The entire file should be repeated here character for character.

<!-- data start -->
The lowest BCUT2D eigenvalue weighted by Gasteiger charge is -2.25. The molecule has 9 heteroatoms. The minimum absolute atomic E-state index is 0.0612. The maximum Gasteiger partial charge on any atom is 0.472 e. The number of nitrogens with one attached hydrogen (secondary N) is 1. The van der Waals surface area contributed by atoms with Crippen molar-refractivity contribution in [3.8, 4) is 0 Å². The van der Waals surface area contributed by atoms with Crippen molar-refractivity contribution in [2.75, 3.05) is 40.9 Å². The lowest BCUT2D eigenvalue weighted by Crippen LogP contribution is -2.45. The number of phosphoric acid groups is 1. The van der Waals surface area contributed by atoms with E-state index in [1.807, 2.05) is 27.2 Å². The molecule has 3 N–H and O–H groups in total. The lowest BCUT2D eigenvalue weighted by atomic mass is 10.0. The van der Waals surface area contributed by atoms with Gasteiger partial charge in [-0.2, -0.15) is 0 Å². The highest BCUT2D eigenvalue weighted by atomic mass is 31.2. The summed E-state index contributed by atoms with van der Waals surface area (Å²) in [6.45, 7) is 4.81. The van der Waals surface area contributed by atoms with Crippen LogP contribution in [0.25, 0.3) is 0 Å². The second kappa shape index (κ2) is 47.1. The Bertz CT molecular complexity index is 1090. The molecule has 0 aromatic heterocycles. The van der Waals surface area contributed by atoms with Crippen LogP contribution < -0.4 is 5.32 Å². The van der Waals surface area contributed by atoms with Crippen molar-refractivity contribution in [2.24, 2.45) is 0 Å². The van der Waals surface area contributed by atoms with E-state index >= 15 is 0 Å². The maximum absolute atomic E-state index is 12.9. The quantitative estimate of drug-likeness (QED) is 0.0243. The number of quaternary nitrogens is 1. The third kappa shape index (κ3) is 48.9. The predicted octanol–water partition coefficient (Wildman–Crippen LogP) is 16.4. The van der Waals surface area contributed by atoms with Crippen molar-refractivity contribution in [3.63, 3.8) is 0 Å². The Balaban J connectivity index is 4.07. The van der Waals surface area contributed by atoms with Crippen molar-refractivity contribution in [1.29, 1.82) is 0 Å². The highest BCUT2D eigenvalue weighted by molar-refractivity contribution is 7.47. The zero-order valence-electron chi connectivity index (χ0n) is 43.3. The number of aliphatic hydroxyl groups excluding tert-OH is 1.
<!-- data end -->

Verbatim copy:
The lowest BCUT2D eigenvalue weighted by Gasteiger charge is -2.25. The molecule has 9 heteroatoms. The minimum absolute atomic E-state index is 0.0612. The maximum Gasteiger partial charge on any atom is 0.472 e. The number of nitrogens with one attached hydrogen (secondary N) is 1. The van der Waals surface area contributed by atoms with Crippen molar-refractivity contribution in [3.8, 4) is 0 Å². The van der Waals surface area contributed by atoms with Crippen molar-refractivity contribution in [2.75, 3.05) is 40.9 Å². The lowest BCUT2D eigenvalue weighted by Crippen LogP contribution is -2.45. The number of phosphoric acid groups is 1. The van der Waals surface area contributed by atoms with E-state index in [1.807, 2.05) is 27.2 Å². The molecule has 3 N–H and O–H groups in total. The lowest BCUT2D eigenvalue weighted by atomic mass is 10.0. The van der Waals surface area contributed by atoms with Gasteiger partial charge in [-0.2, -0.15) is 0 Å². The highest BCUT2D eigenvalue weighted by atomic mass is 31.2. The summed E-state index contributed by atoms with van der Waals surface area (Å²) in [6.45, 7) is 4.81. The van der Waals surface area contributed by atoms with Crippen LogP contribution in [0.25, 0.3) is 0 Å². The second kappa shape index (κ2) is 47.1. The Bertz CT molecular complexity index is 1090. The molecule has 0 aromatic heterocycles. The van der Waals surface area contributed by atoms with Crippen LogP contribution < -0.4 is 5.32 Å². The van der Waals surface area contributed by atoms with Crippen molar-refractivity contribution in [2.24, 2.45) is 0 Å². The van der Waals surface area contributed by atoms with E-state index >= 15 is 0 Å². The maximum absolute atomic E-state index is 12.9. The quantitative estimate of drug-likeness (QED) is 0.0243. The number of quaternary nitrogens is 1. The third kappa shape index (κ3) is 48.9. The predicted octanol–water partition coefficient (Wildman–Crippen LogP) is 16.4. The van der Waals surface area contributed by atoms with Crippen molar-refractivity contribution in [3.63, 3.8) is 0 Å². The Balaban J connectivity index is 4.07. The van der Waals surface area contributed by atoms with Crippen molar-refractivity contribution in [1.29, 1.82) is 0 Å². The highest BCUT2D eigenvalue weighted by molar-refractivity contribution is 7.47. The zero-order valence-electron chi connectivity index (χ0n) is 43.3. The number of aliphatic hydroxyl groups excluding tert-OH is 1.